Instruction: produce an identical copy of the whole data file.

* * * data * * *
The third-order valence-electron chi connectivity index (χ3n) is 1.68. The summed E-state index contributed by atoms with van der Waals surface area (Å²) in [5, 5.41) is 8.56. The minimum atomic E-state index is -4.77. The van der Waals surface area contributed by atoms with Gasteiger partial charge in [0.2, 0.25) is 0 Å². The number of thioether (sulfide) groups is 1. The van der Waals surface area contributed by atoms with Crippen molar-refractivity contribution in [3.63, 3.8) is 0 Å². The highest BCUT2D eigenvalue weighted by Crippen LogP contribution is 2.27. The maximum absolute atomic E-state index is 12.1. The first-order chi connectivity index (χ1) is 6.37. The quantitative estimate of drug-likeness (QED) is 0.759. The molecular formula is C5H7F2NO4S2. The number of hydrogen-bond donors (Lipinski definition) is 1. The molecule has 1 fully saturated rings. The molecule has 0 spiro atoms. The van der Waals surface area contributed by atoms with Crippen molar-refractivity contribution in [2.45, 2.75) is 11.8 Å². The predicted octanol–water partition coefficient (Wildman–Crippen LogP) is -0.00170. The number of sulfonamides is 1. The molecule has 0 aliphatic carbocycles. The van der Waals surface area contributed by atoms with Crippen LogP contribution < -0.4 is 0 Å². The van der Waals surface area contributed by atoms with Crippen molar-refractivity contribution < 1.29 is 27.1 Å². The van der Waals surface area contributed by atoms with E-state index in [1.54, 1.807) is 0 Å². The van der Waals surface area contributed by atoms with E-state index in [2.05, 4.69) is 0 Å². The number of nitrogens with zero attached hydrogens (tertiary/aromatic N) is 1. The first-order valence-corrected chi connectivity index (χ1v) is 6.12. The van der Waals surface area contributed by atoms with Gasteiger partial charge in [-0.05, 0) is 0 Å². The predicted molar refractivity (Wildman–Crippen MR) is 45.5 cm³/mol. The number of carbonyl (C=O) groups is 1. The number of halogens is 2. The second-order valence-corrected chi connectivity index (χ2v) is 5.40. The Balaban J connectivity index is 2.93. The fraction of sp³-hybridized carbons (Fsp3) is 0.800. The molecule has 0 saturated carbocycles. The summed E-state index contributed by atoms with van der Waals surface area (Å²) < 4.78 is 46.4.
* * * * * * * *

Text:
The third-order valence-electron chi connectivity index (χ3n) is 1.68. The summed E-state index contributed by atoms with van der Waals surface area (Å²) in [5, 5.41) is 8.56. The minimum atomic E-state index is -4.77. The van der Waals surface area contributed by atoms with Gasteiger partial charge in [0.2, 0.25) is 0 Å². The number of thioether (sulfide) groups is 1. The van der Waals surface area contributed by atoms with Crippen molar-refractivity contribution in [3.63, 3.8) is 0 Å². The highest BCUT2D eigenvalue weighted by Crippen LogP contribution is 2.27. The maximum absolute atomic E-state index is 12.1. The first-order chi connectivity index (χ1) is 6.37. The quantitative estimate of drug-likeness (QED) is 0.759. The molecular formula is C5H7F2NO4S2. The number of hydrogen-bond donors (Lipinski definition) is 1. The molecule has 1 fully saturated rings. The molecule has 0 spiro atoms. The van der Waals surface area contributed by atoms with Crippen molar-refractivity contribution in [2.45, 2.75) is 11.8 Å². The predicted octanol–water partition coefficient (Wildman–Crippen LogP) is -0.00170. The number of sulfonamides is 1. The molecule has 0 aliphatic carbocycles. The van der Waals surface area contributed by atoms with Crippen LogP contribution < -0.4 is 0 Å². The van der Waals surface area contributed by atoms with Crippen molar-refractivity contribution < 1.29 is 27.1 Å². The van der Waals surface area contributed by atoms with E-state index in [1.54, 1.807) is 0 Å². The van der Waals surface area contributed by atoms with E-state index in [2.05, 4.69) is 0 Å². The number of nitrogens with zero attached hydrogens (tertiary/aromatic N) is 1. The first-order valence-corrected chi connectivity index (χ1v) is 6.12. The van der Waals surface area contributed by atoms with Gasteiger partial charge in [-0.05, 0) is 0 Å². The predicted molar refractivity (Wildman–Crippen MR) is 45.5 cm³/mol. The number of carbonyl (C=O) groups is 1. The number of halogens is 2. The second-order valence-corrected chi connectivity index (χ2v) is 5.40. The Balaban J connectivity index is 2.93. The fraction of sp³-hybridized carbons (Fsp3) is 0.800. The molecule has 0 saturated carbocycles. The summed E-state index contributed by atoms with van der Waals surface area (Å²) < 4.78 is 46.4.